Coaching ‘change' may hold key to unlocking Bears non-existent run game


As the Bears search for ways to build an effective running game, one question overhanging the process is whether the team in fact has the coaches for it. In fact, one solution may be a coaching “change.”

Not a staff makeover. Rather, an internal change which has a very successful precedent, one that once nearly took them to a Super Bowl.

First, consider:

The Bears can pay lip service to a run commitment. But a notable void on the offensive coaching staff is the dearth of individuals with a proven grasp of a rushing offense. Nagy is himself a former quarterback, with his entire NFL experience based in Andy Reid’s West Coast pass-based offense.

Coordinator Mark Helfrich for much of the past 20 years has been a quarterbacks coach, offensive coordinator and passing-game coordinator, plus being a head coach at Oregon where the Ducks ran more than they threw, but Helfrich’s No. 2 rusher annually was his quarterback. Bears QB coach Dave Ragone was a college and NFL quarterback before becoming a QB coach at the NFL level.

Hold that thought. Now rewind to 2010… .

The Bears had hired Mike Martz as offensive coordinator, he of Greatest Show on Turf. The season began with three wins, including one over Aaron Rodgers and the Green Bay Packers. But quarterback Jay Cutler was coming under assault in an offense that averaged barely 70 rushing yards per game with little commitment to the run. The imbalance bottomed out in a loss to the New York Giants when, trailing just 0-3 through the first half, Cutler was sacked nine times in the first half and was lost to a concussion.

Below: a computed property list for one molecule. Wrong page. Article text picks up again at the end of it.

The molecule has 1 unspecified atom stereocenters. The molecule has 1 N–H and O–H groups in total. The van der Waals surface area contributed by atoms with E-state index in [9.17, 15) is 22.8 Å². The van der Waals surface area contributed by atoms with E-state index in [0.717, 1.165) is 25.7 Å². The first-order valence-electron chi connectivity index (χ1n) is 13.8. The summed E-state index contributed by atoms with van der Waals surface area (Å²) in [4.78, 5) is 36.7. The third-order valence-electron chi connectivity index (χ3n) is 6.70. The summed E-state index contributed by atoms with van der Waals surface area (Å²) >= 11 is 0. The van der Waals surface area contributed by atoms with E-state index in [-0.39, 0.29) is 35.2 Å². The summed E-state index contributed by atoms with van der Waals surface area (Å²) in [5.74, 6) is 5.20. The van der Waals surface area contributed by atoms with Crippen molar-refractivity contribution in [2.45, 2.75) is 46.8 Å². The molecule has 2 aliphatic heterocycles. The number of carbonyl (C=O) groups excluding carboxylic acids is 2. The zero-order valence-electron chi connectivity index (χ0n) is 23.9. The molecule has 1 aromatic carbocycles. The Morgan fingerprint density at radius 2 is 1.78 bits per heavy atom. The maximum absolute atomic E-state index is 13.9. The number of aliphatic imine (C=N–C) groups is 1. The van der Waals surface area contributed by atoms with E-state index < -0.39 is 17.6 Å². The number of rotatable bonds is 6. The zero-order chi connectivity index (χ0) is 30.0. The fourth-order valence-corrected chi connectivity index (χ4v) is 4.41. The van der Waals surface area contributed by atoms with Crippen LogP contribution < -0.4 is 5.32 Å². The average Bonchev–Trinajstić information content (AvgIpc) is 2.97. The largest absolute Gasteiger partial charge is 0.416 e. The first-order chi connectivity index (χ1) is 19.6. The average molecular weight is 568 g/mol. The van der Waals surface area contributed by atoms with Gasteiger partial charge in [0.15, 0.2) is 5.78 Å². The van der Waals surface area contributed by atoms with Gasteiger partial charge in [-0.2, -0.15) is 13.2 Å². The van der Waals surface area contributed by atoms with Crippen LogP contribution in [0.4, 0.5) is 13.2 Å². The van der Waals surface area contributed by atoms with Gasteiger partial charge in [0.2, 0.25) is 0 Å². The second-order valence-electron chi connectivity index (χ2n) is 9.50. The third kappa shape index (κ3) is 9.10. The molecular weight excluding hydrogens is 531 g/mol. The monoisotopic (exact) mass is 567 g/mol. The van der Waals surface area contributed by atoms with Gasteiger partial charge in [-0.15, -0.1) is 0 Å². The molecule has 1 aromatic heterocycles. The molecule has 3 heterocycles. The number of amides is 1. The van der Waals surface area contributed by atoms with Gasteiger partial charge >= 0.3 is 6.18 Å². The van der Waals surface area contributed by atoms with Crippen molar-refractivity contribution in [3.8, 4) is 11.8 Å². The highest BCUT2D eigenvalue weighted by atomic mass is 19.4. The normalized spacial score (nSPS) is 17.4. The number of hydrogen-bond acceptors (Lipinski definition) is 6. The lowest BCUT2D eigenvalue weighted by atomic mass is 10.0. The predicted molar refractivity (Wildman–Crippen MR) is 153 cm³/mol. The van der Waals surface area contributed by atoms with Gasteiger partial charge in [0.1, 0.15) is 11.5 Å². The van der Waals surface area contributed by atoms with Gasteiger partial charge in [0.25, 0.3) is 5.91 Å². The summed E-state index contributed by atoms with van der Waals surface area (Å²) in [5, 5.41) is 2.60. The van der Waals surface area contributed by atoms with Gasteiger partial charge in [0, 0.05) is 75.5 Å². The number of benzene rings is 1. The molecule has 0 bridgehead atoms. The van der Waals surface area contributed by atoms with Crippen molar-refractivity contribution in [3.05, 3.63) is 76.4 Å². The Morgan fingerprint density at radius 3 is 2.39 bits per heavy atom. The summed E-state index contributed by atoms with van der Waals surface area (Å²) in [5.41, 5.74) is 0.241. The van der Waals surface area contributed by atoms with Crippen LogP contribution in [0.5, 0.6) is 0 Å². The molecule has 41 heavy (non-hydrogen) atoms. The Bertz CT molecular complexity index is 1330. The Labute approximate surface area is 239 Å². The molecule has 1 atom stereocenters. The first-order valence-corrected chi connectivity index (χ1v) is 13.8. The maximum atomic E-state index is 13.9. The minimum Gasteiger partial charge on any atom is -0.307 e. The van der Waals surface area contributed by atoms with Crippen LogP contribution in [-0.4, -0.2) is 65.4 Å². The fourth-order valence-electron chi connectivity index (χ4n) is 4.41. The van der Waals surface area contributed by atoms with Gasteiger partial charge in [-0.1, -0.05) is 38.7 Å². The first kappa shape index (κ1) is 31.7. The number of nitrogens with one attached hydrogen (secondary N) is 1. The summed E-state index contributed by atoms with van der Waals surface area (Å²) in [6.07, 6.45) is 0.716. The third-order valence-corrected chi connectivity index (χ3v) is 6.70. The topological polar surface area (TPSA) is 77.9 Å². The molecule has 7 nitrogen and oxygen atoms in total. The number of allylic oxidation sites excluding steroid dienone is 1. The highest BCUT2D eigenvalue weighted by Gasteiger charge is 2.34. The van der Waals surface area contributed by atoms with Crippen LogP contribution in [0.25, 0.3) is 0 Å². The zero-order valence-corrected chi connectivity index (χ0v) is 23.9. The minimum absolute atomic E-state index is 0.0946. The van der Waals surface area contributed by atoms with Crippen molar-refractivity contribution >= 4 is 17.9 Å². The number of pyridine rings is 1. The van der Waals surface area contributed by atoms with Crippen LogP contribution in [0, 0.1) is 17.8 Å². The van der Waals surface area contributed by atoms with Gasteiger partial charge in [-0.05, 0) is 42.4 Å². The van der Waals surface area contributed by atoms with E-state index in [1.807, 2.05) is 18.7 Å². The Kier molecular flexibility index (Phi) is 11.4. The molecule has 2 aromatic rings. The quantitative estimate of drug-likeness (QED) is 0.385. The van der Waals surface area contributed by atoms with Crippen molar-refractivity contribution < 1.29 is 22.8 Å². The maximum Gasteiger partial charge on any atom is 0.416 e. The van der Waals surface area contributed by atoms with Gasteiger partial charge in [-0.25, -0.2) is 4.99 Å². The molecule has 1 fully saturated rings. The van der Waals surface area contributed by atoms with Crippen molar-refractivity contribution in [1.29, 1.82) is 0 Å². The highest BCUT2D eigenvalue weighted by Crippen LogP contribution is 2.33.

With Cutler out, the Bears then ran 42 times for 218 yards and a pair of Matt Forte rushing touchdowns in a blowout of the Carolina Panthers.

But then the Bears rushed for 61 and 68 yards in dismal losses to Seattle and Washington. Martz called 14 runs against Seattle, 16 against Washington, with Cutler taking 10 more combined sacks in the two games

Coach Lovie Smith had had enough.

The Bears’ off week followed, during which Smith sat Martz down and told him in no uncertain terms that offensive-line coach Mike Tice, a former primarily-blocking NFL tight end, was now to be a major factor in the game planning. Tice’s title did not expand to anything like “run game coordinator” but that was effectively what Smith created to balance his offense.

The Bears proceeded to go 8-3 the remainder of the way, losing only to the New England Patriots and twice to the Packers. Over the final 11 games the Bears rushed for fewer than 100 yards only twice – to the Patriots, and to the Packers in the NFC Championship game loss. The three defeats over that span were the three games with the Bears’ fewest rushing attempts (14 at New England, 20 and 24 vs. Green Bay.)

Back to the 2019 Bears coaching situation

The Bears may talk about committing to the run but have only two coaches with true roots in that part of the game: offensive line coach Harry Hiestand and running backs coach Charles London. Neither have been more than supporting players, however, to the Bears structure built around the maximizing of quarterback Mitchell Trubisky.